Cover image for Counting coup : becoming a Crow chief on the Reservation and beyond
Title:
Counting coup : becoming a Crow chief on the Reservation and beyond
ISBN:
9780792253914
Publication Information:
Washington, D.C. : National Geographic, c2006.
Physical Description:
128 p., [4] p. of plates : col. ill., col. map ; 22 cm.
Contents:
Warrior tradition -- Winter man -- Counting coup -- Old ways and new -- Stealing a beer -- a life outdoors -- The Baptist school -- Racing -- Ghosts -- Stories -- Public school -- The battle of Little Bighorn -- The little people -- Boarding school -- Strong medicine -- A Crow warrior in Germany -- High bird.
Reading Level:
950 L Lexile
Added Author:
Summary:
Meet Joseph Medicine Crow, a man raised in two worlds: according to the Crow Indian traditions and according to White man's rules.

Picture a Crow Indian elder, his wizened eyes catching yours in the ancient flicker of firelight. His mesmerizing stories span the ages, from Custer to World War II to the 21st Century. He is the last traditional chief of his people. He is over 90 years old. Now picture that same man lecturing at colleges nationwide, and addressing the United Nations on the subject of peace.
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Summary

Summary

Picture a Crow Indian elder, his wizened eyes catching yours in the ancient flicker of firelight. His mesmerizing stories span the ages, from Custer to World War II to the 21st Century. He is the last traditional chief of his people. He is over 90 years old. Now picture that same man lecturing at colleges nationwide, and addressing the United Nations on the subject of peace.


National Geographic presents the amazing life story of Joseph Medicine Crow, the man who begins life as Winter Man. Trained as a warrior by his grandfather, Yellowtail, he bathes in icy rivers and endures the ceremony of "counting coup"--facing fierce combat with an enemy Sioux boy.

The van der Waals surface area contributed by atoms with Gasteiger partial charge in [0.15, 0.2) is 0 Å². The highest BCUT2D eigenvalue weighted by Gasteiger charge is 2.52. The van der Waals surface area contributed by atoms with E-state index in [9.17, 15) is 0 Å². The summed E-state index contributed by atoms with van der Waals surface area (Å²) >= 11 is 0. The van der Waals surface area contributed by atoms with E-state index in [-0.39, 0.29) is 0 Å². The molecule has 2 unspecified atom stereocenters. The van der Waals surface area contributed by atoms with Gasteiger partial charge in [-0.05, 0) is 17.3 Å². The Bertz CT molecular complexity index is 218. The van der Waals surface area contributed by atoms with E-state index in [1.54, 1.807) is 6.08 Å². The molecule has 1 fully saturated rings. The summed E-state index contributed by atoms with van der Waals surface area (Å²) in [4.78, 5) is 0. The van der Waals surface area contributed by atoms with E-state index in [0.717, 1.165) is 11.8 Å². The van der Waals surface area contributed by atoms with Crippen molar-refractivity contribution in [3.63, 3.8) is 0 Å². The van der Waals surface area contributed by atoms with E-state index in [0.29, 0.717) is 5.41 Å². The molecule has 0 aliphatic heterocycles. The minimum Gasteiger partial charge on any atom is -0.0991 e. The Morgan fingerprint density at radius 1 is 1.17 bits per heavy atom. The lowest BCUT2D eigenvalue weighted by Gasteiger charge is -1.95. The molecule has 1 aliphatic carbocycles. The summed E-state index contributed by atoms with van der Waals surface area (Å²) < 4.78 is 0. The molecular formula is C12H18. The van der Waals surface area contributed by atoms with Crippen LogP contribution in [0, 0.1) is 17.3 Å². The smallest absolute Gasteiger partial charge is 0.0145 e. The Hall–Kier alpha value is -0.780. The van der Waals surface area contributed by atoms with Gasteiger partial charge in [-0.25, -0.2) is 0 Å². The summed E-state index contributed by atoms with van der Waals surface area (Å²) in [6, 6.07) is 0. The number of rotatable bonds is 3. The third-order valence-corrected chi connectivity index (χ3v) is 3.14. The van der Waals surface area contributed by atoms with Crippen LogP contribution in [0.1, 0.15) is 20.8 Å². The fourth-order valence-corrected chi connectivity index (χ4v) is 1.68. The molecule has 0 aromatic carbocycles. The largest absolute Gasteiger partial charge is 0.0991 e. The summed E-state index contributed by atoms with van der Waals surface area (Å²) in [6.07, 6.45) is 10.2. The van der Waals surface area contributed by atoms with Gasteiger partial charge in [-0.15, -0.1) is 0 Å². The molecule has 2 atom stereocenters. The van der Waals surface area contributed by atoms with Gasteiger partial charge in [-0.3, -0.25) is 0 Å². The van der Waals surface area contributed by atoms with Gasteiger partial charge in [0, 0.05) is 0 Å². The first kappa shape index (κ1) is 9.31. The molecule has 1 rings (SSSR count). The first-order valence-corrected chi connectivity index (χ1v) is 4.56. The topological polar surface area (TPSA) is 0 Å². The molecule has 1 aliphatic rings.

An operation at the local hospital brings the young Crow face-to-face with his worst fears: a Sioux, a ghost, and a white man. He excels at the white man's school and is raised in the Baptist faith. He translates the stories of the elder chiefs, becoming the link to the ancient traditions of the pre-reservation generation. His own dramatic and funny stories span both ages, and the ancient Crow legends are passed on in the storytelling tradition.


Joseph Medicine Crow's doctorate degree was interrupted by the call to arms of World War II. On the battlefields of Germany he earned the ancient status of War Chief by completing the four war deeds required of the Crow warrior.


In 1948 the Crow Tribal Council appointed Joseph Medicine Crow (now called High Bird) their Tribal Historian and Anthropologist.


Counting Coup is a vibrant adventure narrative, bringing Native American history and culture alive for young readers. Joseph Medicine Crow's story illuminates the challenges faced by the Crow people as hurricanes of change raged through America. His epic story and its lessons are an essential legacy for us all.


Author Notes

Dr. Joseph Medicine Crow lives in Lodge Grass, MT. He is the last traditional chief of the Crow tribe. His anthropology master's thesis, "The Effects of European Culture Contact Upon the Economic, Social, and Religious Life of the Crow Indians," and his book From the Heart of Crow Country: The Crow Indians' Own Story remains one of the most widely read resources on Crow culture today.


Dr. Herman J. Viola is a curator emeritus at the Smithsonian's National Museum of Natural History. His research specialties include the American Indian, the Civil War, and the exploration of the American West. He has authored numerous books for adults on these topics, including Exploring the West, After Columbus, Warrior Artists, and Little Bighorn Remembered: the Untold Indian Story of Custer's Last Stand. Viola's books for young people include the middle school social studies textbook Why We Remember and Facing the Lion: Growing Up Maasai on the African Savanna, which he co-authored with Joseph Lekuton. Dr. Viola lives with his wife Susan in Falls Church, VA, and Bozman, MD.


Reviews 1

School Library Journal Review

Gr 6 Up-In this fascinating autobiography, the chief shares the events in his life, from his birth in 1914, to his training to be a Crow warrior when he was six or seven, to his World War II experiences. He tells his story with an elder's humor. Reminiscing about his first hospital visit to have his adenoids removed, he shares his fear of whites, of Sioux, and of ghosts. Experiences from Baptist, public, and boarding schools show the prejudices that he encountered. Four pages of color and black-and-white photos show his family and the Crow reservation in Montana. Using large print and short chapters, this informative yet entertaining read just might inspire children to interview their elders and write their stories.-Marlette Grant-Jackson, Humboldt State University, Arcata, CA (c) Copyright 2010. Library Journals LLC, a wholly owned subsidiary of Media Source, Inc. No redistribution permitted.